Network Pruning. Network pruning [Han2015Learning, Liu2017Learning, Luo2017ThiNet] is widely used to remove a set of redundant parameters. As a popular branch of network pruning methods, structured pruning approaches are usually used to prune the network at the level of channels and even layers [Li2017Pruning, Liu2017Learning, Luo2017ThiNet, He2019Filter]. Specifically, Li et al. [Li2017Pruning] used norm to measure the importance of different filters and then pruned less important ones. Liu et al. [Liu2017Learning]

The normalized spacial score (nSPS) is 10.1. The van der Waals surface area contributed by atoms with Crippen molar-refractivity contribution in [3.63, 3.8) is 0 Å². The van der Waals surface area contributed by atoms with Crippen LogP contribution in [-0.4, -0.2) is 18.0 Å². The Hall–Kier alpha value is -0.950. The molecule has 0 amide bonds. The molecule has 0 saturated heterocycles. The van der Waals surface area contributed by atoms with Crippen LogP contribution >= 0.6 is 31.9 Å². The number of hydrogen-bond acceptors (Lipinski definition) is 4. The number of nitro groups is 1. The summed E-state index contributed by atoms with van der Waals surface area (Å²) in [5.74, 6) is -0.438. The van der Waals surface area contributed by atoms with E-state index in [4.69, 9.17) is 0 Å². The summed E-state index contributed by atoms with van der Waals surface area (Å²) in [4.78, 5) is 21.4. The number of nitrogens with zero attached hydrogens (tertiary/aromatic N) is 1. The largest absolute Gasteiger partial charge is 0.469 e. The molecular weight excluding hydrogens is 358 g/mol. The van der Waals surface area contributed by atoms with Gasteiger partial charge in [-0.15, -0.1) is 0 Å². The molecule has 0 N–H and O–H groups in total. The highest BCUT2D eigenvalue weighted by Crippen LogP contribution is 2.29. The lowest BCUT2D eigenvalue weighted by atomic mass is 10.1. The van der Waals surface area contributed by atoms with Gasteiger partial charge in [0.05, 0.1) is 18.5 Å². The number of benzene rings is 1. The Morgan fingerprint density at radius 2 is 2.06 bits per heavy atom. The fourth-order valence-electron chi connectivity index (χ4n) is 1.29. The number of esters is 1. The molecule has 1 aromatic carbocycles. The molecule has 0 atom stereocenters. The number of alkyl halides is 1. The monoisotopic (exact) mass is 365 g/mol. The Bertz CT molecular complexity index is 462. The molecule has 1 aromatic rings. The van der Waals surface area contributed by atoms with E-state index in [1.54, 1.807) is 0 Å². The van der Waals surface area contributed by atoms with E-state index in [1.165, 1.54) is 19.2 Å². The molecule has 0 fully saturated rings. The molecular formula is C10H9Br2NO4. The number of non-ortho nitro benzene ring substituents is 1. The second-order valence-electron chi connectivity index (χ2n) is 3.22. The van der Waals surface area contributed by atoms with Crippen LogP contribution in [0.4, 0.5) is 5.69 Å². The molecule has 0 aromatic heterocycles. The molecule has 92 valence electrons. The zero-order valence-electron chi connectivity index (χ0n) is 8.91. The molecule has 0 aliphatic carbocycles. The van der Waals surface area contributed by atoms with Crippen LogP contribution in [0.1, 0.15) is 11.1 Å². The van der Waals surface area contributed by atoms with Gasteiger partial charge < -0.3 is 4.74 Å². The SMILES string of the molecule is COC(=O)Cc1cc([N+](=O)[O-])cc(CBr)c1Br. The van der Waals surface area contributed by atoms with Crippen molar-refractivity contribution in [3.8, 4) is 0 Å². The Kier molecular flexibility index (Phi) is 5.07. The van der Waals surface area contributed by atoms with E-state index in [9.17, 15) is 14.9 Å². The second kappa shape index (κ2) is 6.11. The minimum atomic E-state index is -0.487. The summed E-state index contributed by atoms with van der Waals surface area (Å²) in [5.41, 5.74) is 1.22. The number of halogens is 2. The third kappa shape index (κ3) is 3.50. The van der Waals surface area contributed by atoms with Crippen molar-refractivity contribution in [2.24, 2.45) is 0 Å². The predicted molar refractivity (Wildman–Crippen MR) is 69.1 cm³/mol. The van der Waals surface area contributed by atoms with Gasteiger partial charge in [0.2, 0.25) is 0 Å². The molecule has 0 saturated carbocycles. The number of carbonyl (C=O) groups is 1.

imposed a sparsity constraint on scaling factors of the batch normalization layers and identified channels with lower scaling factors as less informative ones. Different from these static structured pruning methods, Lin

et al. [Lin2017Runtime] conducted runtime neural network pruning according to the input image. Recently, Gao et al. [Gao2019Dynamic] introduced a feature boosting and suppression method to dynamically prune unimportant channels at inference time. Nevertheless, these pruning methods treat all spatial locations equally without taking their different importance into consideration.